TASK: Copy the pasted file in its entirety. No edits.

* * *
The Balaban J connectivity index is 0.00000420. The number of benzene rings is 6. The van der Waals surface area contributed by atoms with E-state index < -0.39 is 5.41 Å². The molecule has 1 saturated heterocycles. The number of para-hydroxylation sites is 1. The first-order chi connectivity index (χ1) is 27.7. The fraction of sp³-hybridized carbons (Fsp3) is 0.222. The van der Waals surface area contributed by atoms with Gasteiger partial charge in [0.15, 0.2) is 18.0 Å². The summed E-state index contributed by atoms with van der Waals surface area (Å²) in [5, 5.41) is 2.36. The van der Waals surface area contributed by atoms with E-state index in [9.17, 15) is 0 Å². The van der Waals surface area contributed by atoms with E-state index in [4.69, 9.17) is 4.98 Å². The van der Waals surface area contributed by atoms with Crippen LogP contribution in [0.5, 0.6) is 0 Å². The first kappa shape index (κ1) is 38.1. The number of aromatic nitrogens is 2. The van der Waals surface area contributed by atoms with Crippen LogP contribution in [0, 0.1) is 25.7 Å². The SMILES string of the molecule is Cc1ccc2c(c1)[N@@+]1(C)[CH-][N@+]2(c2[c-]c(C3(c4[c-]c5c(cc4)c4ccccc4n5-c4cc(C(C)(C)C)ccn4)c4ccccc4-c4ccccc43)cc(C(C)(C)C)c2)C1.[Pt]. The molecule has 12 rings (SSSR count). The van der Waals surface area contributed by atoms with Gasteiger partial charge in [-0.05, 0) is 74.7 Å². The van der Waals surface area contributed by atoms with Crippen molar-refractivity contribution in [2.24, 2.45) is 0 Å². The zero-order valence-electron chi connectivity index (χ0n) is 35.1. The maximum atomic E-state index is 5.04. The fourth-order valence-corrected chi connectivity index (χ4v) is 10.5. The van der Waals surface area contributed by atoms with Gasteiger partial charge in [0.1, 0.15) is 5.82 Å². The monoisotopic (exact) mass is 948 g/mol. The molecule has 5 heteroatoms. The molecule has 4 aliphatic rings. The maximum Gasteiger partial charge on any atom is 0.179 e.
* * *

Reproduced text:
The Balaban J connectivity index is 0.00000420. The number of benzene rings is 6. The van der Waals surface area contributed by atoms with E-state index < -0.39 is 5.41 Å². The molecule has 1 saturated heterocycles. The number of para-hydroxylation sites is 1. The first-order chi connectivity index (χ1) is 27.7. The fraction of sp³-hybridized carbons (Fsp3) is 0.222. The van der Waals surface area contributed by atoms with Gasteiger partial charge in [0.15, 0.2) is 18.0 Å². The summed E-state index contributed by atoms with van der Waals surface area (Å²) in [5, 5.41) is 2.36. The van der Waals surface area contributed by atoms with E-state index in [9.17, 15) is 0 Å². The van der Waals surface area contributed by atoms with E-state index in [4.69, 9.17) is 4.98 Å². The van der Waals surface area contributed by atoms with Crippen LogP contribution in [0.5, 0.6) is 0 Å². The first kappa shape index (κ1) is 38.1. The number of aromatic nitrogens is 2. The van der Waals surface area contributed by atoms with Crippen LogP contribution in [0, 0.1) is 25.7 Å². The SMILES string of the molecule is Cc1ccc2c(c1)[N@@+]1(C)[CH-][N@+]2(c2[c-]c(C3(c4[c-]c5c(cc4)c4ccccc4n5-c4cc(C(C)(C)C)ccn4)c4ccccc4-c4ccccc43)cc(C(C)(C)C)c2)C1.[Pt]. The molecule has 12 rings (SSSR count). The van der Waals surface area contributed by atoms with Gasteiger partial charge in [-0.05, 0) is 74.7 Å². The van der Waals surface area contributed by atoms with Crippen molar-refractivity contribution in [2.24, 2.45) is 0 Å². The zero-order valence-electron chi connectivity index (χ0n) is 35.1. The maximum atomic E-state index is 5.04. The fourth-order valence-corrected chi connectivity index (χ4v) is 10.5. The van der Waals surface area contributed by atoms with Gasteiger partial charge in [0.1, 0.15) is 5.82 Å². The monoisotopic (exact) mass is 948 g/mol. The molecule has 5 heteroatoms. The molecule has 4 aliphatic rings. The maximum Gasteiger partial charge on any atom is 0.179 e.